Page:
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Why I do what I do

This website will give you a glimpse into my work as an artist,  community builder and activist. I have been negotiating the world through the lens of a creative entrepreneur for the last two decades. It's been a wonderful journey with a lot of learning and collaborating with people I deeply respect.
In the coming years, I believe that creative thinkers will be crucial to document, stitch, hold and present the world. We are at the very edge of collapse on one side, and of a future that can spin out into unimaginable wonders on the other. I believe we can get to the happier side by working together!

Lesson learnt. Thai mural project – no go

August 25th, 2008

So, heres what went down with the mural project girls.
Because this was such a big project – (the restaurant walls I was working with were about 46 feet across and 16ft high) which translated into lots of money, and free advertising! I decided I really wanted to get this job. So, I did a lot of the legwork for free – well, all the leg work.
I spent time researching coral reefs, islands, fish etc. – a lot of time I might add. Also, I did up the sample board for free. The sample board was done so that I would get an idea of what the wall would look like. All I had to do after that was use a grid system to transfer the little painting onto the wall.
I showed the “boss” everything. He loved it and gave me the go ahead. And then came the money part! I told him I needed 50% upfront – which is what is recommended – (if any of you girls get commissioned for this kind of thing). I was charging him $10600. This included all the materials that I had to buy, as well as renting the scaffolding for a mth. I gave him a deadline of 28 days. Working about 5 hrs a day. About $80 an hour.
Anyway, the guy wanted to pay me $2500 every two weeks, which wouldn’t have covered paint, scaffolding etc, and I thought best to decline, because I was sure I wouldn’t see anymore money
after I started.
Also, the guy probably got cold feet.
Lessons learned – I’m glad I did the sample board, because now I know I can work outside my “niche”. I gave it my all, and stressed and worried if I would be able to pull it off. And, I did. I was able to research, and put together something so completely different for me, and all under a deadline!! I’m also glad that I didn’t do the project under anybody else’s terms.
Some people charge a fee for sample boards. IN this case I decided against it, as it was more important for me to try and get the job first. I also thought it would be a great experience for me – which it was. So, no regrets with that. One thing though, I did get a little carried away and bought some stuff that I would only use once I started the actual mural.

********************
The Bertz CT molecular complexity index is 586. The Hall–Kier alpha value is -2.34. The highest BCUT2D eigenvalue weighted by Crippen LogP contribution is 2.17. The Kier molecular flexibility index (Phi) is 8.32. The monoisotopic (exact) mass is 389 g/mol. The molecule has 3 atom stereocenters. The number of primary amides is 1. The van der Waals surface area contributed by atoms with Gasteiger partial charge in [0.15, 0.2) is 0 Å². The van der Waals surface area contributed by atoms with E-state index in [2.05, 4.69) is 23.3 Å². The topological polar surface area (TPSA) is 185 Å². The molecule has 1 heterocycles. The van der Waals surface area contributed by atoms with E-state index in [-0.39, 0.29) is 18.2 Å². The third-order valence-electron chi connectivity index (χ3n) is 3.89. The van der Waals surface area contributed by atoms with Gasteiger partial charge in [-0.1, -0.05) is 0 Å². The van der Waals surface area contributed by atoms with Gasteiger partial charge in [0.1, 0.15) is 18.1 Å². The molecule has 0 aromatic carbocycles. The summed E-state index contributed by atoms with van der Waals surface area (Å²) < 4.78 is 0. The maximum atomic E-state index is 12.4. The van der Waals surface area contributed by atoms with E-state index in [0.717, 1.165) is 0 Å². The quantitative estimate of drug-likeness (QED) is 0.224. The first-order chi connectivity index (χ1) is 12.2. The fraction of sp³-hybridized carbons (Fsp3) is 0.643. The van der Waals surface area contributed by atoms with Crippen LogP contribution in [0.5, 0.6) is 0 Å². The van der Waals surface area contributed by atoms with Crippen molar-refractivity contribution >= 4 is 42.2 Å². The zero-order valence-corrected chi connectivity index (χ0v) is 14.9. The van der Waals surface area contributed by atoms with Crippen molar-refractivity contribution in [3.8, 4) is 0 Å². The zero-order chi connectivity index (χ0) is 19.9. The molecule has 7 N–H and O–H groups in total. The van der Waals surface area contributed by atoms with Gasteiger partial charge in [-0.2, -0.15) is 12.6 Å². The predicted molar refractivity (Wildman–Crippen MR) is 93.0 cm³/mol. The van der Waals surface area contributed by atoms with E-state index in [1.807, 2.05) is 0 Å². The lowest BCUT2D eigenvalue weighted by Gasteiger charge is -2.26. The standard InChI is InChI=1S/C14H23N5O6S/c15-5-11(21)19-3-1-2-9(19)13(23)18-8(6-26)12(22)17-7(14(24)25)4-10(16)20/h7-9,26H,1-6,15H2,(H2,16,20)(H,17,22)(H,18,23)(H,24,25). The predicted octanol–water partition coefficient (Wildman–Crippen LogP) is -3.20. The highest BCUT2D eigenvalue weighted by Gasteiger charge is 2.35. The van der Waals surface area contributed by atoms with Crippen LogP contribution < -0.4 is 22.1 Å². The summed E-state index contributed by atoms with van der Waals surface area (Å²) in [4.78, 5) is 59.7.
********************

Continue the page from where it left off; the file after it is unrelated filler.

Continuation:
The big thing that I realised with this whole thing, was that I could expand and do murals- not just easel painting. So, I’m working on some drawings for two murals for my own home sweet home!


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  • Pooj – this seems to have been a learning experience for you and us through you!!

    I can see how the thai restaurant owner got cold feet when pay time came up. Coming from the Indian market – I for one now wouldn’t do the work without the 50% up-front payment. I made this realisation when I was in the design area some time ago. I often ended up with only that advance payment being met :( i am super glad that you stuck to your guns.
    Way to go girl! And trust me anything that you put your all into will reap benefits when the time is right. That experience of research, and plotting of a huge piece will give you the confidence to take on a biggie when it comes your way (and it sure will).

  • I agree with you arch! All of this is great experience, and I certainly feel so much more ready to take on anything big that comes my way! Hey – how fantastic if we could collaborate on some huge project!!Wow!
    You know, its still so sad to see that people are still so hesitant about paying money for original art. I mean why are there only a few serious investors? And they go for the big names. People need to come out, and appreciate art, and what artists do. I cant tell you how many fools I deal with on a day to day basis who want to bargain with me about buying my pieces, or basically treat it like a whole joke. This attitude really tires me out, and makes me seriously stop communication with anybody outside the fricking art world!!

  • ahh I know exactly how you feel. But hang in there. I do believe that this is a crucial time in the history of the humankind. I feel that the world is opening up, willing to share and collaborate across boundaries of geographies, cultures, languages and race…
    I noticed this feeling that was inherent amongst the artists of germany, china and the mixed bag of folks from Indian, Pak, Sri Lanka, Australia…the list is endless.
    Its kind of like the open source movement or the wikipedia wave. Shared info free of the ties of money and corps…its happening around us, amongst us. Artists are the fore-runners of a society – the avant-garde as it were. It is only natural that we feel the way we do, and begin to look for ways to change, retort and move away from the constraints of the established order. And now technologies like the internet makes all of this so much more easy and so possible no…
    the next decade will be great to watch – changes and new modes of thinking, sharing and reacting to the world will be used by folks like us to make sense of who and what we are. Just keep going da :)

  • right on arch! well said1:)